Contrary to IOM class rules the A class rules are more similar to the 12m JI of the glory years of the America's cup (before more politics and solicitors got involved). Sorry just slipped there!

So even boats of a same design and builder can have a different weight and sail area. The boat weight and water length impact on the sail area so it all works out at the end. A lighter boat may be more interesting but then you'll have less sail area whereas a heavier boat will be allowed more sail area. Bear in mind I am hugely simplifying the concept of the rules here so it is easier to grasp.

As the light started to fade we packed up for the evening and headed to our hotel. They do have a great Italian restaurant there ! Not good for the waist line !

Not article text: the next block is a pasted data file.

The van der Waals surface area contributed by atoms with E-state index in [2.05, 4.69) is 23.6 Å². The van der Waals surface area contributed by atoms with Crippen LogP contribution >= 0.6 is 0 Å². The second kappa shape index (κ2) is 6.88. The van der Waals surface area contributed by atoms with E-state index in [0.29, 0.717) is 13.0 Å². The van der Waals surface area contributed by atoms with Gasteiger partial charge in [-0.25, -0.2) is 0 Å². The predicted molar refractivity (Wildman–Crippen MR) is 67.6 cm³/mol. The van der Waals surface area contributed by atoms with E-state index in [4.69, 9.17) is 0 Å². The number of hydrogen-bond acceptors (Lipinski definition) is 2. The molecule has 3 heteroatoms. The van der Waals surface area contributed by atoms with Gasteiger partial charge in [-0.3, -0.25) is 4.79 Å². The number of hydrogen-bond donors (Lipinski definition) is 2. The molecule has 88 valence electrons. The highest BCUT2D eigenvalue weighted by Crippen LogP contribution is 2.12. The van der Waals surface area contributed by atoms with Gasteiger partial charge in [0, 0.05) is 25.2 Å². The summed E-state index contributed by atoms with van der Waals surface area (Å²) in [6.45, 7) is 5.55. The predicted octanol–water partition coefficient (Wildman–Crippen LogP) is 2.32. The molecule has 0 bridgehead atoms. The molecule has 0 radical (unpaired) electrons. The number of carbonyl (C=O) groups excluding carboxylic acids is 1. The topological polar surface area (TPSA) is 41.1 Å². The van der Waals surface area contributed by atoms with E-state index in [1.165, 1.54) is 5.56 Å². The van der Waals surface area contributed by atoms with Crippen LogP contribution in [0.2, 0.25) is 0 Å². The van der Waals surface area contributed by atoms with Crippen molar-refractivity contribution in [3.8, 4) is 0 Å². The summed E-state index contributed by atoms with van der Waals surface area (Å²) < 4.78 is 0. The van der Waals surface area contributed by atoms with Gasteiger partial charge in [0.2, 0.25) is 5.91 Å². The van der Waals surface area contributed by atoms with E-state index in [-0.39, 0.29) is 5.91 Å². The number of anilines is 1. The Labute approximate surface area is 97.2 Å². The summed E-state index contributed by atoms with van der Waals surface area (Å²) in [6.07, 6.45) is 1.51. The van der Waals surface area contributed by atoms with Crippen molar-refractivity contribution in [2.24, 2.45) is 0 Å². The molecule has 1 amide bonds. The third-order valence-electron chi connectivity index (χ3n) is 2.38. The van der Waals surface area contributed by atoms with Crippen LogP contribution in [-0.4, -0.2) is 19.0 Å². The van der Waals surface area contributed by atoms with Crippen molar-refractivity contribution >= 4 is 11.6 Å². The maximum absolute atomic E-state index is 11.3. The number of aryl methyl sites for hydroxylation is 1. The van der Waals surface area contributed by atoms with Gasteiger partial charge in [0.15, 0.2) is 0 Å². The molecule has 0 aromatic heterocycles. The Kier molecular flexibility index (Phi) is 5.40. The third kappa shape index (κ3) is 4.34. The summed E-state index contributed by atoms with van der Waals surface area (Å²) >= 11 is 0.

7:00am Sunday morning, last top of of he battery charge, a breakfast on the go and we drive to the pond. We were the first 2 at the pond and there was a reason for this as we both wanted to get as much practice as we could before the racing starts.

We both opted for the light A sails. It is worth noting that in the A class we typically only have one rig and we change the sails. The wind is light which suits me down to a T with my lack of experience sailing these majestic boats.

Competitors are arriving and shortly we get more boats on sailing on the pond as each skipper is trying to get a quick tuning time on the water before the skipper breifing.